John Force today is an American racing icon because of his single-minded determination to follow his dream--regardless of the obstacles. To compete at drag racing's top levels, the Southern California native had to overcome childhood polio, poverty and rampant skepticism, even from within his own inner circle. The fact that he has become the greatest champion in the history ofstraight-line racing, perhaps the greatest in all of motor racing, is just a bonus.
While other 60-somethings are content to manipulate nothing more stressful than a TV remote, Force again is mashing the throttle on the Castrol GTX HIGH MILEAGE Ford Mustang that has carried him to 27 straight Top 10 finishes.
Before the victories came sacrifice. Force wasn't really pursuing championships in the 1970s and early '80s. He was just trying to make enough money to pay for gas and bologna sandwiches for himself and his crew. Staying in a hotel was a luxury that usually meant six guys to a room. "Anything to get us to the next race," he has said of his philosophy. Force wanted nothing more than to compete on the same big stage with Don "the Snake" Prudhomme, Tom "the Mongoose" McEwen and three-time world champion Raymond Beadle. In his first 65 starts, Force reached the final round nine times – but never won. Persistence finally paid off when he won at Montreal, Canada, in 1987. It proved to be just a stepping stone for drag racing's most prolific driver.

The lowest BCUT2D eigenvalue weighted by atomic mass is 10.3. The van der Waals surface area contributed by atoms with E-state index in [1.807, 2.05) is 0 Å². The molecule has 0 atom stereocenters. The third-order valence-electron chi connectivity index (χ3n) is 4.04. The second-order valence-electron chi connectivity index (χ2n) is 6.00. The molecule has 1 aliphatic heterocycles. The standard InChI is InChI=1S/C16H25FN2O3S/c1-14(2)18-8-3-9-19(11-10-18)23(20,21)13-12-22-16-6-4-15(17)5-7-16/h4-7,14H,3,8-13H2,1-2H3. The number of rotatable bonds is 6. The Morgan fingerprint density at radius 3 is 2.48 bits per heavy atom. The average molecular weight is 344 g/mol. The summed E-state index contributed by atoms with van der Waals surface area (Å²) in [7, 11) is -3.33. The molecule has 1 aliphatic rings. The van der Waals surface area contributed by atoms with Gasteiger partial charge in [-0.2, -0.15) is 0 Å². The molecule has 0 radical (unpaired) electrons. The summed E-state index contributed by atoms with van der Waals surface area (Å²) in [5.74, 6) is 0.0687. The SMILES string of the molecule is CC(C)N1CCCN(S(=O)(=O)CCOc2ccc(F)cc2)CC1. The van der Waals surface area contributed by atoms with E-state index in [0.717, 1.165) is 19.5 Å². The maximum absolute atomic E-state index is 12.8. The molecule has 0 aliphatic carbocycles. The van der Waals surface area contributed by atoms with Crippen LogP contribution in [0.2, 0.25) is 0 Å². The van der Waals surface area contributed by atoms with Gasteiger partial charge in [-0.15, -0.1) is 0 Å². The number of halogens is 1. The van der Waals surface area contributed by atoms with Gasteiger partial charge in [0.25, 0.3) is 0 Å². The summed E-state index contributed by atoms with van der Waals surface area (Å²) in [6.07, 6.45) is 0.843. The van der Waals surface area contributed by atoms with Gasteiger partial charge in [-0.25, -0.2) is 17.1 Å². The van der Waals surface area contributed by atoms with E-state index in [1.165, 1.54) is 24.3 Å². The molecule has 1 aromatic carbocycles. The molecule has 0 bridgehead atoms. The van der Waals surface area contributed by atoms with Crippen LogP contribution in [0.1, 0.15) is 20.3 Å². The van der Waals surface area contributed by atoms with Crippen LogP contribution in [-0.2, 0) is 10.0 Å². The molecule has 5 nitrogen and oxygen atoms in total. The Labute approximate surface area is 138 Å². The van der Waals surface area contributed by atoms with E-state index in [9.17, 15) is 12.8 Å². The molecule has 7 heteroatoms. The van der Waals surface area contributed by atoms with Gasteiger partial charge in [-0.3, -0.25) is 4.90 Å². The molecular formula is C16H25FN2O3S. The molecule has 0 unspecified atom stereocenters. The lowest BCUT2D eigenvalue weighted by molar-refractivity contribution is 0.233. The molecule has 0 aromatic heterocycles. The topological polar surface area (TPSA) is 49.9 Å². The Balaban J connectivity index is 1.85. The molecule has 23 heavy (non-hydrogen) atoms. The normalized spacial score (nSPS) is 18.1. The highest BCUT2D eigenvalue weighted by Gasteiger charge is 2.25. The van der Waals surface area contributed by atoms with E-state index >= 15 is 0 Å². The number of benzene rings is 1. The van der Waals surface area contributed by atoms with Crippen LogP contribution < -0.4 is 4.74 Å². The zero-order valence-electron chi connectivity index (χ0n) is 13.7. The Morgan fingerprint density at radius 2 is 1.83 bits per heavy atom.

John Force Castrol Ford Mustang